You’ve just found out you have a counter-surfing dog. All you did was leave the roast pork dinner on the counter for just a minute while you answered your phone. And in that small amount of time, your adolescent dog had jumped up and pulled the whole serving tray to the floor. He’d devoured half of the loin before you had a chance to intervene. What happened to your sweet puppy? How do you stop a dog from stealing things? We’ve got proven counter-surfing solutions for you. Read on.
Don’t set your adolescent dog up for failure by leaving him unattended with food nearby on a low table or easy-to-reach counter.
Dogs are inherent opportunists. This natural tendency is what led braver wolves to get closer to our ancestors’ garbage and ultimately for the self-domesticated dog to take its place in our homes today. This is worth keeping in mind. Dogs aren’t being sneaky or purposefully naughty when taking things that aren’t meant for them. Counter-surfing dogs are just doing what’s in their canine DNA – if there’s something that might be good for him to have, he’s going to go after it when he has the chance. Every animal will repeat behaviors that work for them. That’s science, that’s learning theory.
So, given the opportunity, a dog is going to investigate something that might be worthwhile for him/her to have. One of the easiest tools for solving problems with counter-surfing dogs is to take away those opportunities. We’re talking management. Can you keep the puppy/dog out of the kitchen by closing the door or setting up a baby gate? How about containing the dog in a puppy-safe area if you aren’t actively supervising him/her? We encourage all of our clients to establish limits with their young dogs as soon as they bring them home (read our post on Establishing Limits). Prevention is so much easier than finding a cure. If you prevent your young dog from ever discovering how rewarding it can be to jump up and take things that aren’t meant for him/her you can often avoid a counter-surfing problem altogether. Your young dog simply does not need free access to everything in your house.
Puppy-proofing your home is just sensible. You wouldn’t leave a toddler to stick its fingers into electric sockets or grab fistfuls of chocolate cake from a low-lying table, so take prudent steps to ensure your dog isn’t being left in an unsuitable environment. We get it though, busy households have teenagers and spouses who leave sandwiches on coffee tables and roast dinners on counters that are easily within grabbing distance of an adolescent dog. But every time that a dog finds something like food on a low-lying surface, he will look for similar opportunities. Preventing the rehearsal of such behaviors is so important, and just requires a little forethought. Teenagers and spouses (unlike an untrained dog) can understand English so talk to them, and prevent them from leaving food in places that an unsupervised dog might have access.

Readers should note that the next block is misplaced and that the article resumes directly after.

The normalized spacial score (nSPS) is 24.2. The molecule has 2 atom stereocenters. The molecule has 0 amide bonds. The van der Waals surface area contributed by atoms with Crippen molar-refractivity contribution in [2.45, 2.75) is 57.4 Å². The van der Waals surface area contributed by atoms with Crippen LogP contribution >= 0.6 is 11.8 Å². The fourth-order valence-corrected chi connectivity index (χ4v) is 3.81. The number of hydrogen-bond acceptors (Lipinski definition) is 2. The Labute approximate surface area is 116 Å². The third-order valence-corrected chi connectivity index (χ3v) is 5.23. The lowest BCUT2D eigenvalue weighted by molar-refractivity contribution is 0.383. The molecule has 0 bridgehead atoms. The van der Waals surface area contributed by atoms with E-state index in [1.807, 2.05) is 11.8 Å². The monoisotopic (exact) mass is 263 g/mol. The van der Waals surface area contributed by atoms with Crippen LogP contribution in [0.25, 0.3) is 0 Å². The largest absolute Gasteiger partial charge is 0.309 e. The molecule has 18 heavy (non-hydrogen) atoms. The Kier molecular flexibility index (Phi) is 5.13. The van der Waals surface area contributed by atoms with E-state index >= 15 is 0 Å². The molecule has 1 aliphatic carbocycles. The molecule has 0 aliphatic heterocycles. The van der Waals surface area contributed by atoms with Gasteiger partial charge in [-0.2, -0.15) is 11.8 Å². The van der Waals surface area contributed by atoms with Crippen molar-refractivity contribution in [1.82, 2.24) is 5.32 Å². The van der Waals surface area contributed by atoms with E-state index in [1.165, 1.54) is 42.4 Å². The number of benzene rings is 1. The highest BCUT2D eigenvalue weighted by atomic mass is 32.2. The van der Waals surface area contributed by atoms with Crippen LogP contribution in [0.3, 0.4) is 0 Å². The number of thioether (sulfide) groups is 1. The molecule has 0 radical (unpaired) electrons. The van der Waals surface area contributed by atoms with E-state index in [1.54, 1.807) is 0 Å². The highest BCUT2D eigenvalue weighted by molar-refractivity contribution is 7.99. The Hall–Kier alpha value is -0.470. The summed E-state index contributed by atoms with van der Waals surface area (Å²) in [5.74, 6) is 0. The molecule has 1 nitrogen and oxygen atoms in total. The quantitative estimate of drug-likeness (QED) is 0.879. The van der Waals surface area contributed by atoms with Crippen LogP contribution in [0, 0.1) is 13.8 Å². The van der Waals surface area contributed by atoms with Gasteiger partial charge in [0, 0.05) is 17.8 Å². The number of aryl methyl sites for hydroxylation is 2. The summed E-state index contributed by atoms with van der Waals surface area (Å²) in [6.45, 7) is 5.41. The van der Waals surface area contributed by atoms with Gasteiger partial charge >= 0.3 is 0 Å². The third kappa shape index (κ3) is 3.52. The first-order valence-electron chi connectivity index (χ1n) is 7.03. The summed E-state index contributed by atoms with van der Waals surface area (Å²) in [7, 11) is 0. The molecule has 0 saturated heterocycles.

Your dog is a natural opportunist. Teach him self-control rather than punishing him when he makes a bad decision.
So you’ve done all of that, but perhaps your dog is still grabbing whatever he can – papers, towels, tablecloths, toys, remote controls. Dogs don’t have hands. The only way they can explore the world is with their mouth. Yes, some dogs are grabbing things because they’re curious. More often than not though the dog is seeking entertainment. Taking things off counters, tables, and shoe racks can be a great resource for the understimulated dog. But it is often a really easy way to get your attention too. Sure, it might be fun to chew on that book for a little while, but chances are it’s much more entertaining to watch you spring to your feet and then chase him/her around the house in an attempt to recover the stolen item. Adequate physical exercise, mental stimulation, training, and containment are all important tools when solving this sort of attention-seeking counter-surfing. If you are making sure that all of your dogs’ needs are being met, they shouldn’t need to resort to a favorite game of “Keep Away” just so you pay attention to them.
So, proven solutions this far include: the prevention of unwanted behavior through management, and making sure that pup is getting sufficient attention from you in other ways. Now let’s switch focus from what you don’t want pup to do to what you do want him/her to do. If you don’t want your dog taking food from the counter or the remote control from the coffee table, what do you want your dog to do? Do you just want him to lie somewhere quietly? Great, now we have something that we can train. If you’re happy for your dog to be in the kitchen with you while you’re cooking, try setting up a bed for him/her on the other side of the room. Reward them for staying put. If you see him getting up and moving towards forbidden items, call them and then redirect him/her or train a “leave-it”. Tell him what you want him to do before he does the unwanted behavior.
Here’s a short clip of how you can go about training your dog to chill out in the kitchen. Teach a “place” behavior and reward your pup for staying on that location. Of course a very young puppy is going to struggle with this – help them out by using some form of containment be it a crate, ex-pen or even a tether (with you nearby at all times). You aren’t going to get a change in behavior though if you don’t prevent pup from doing the exact same behavior.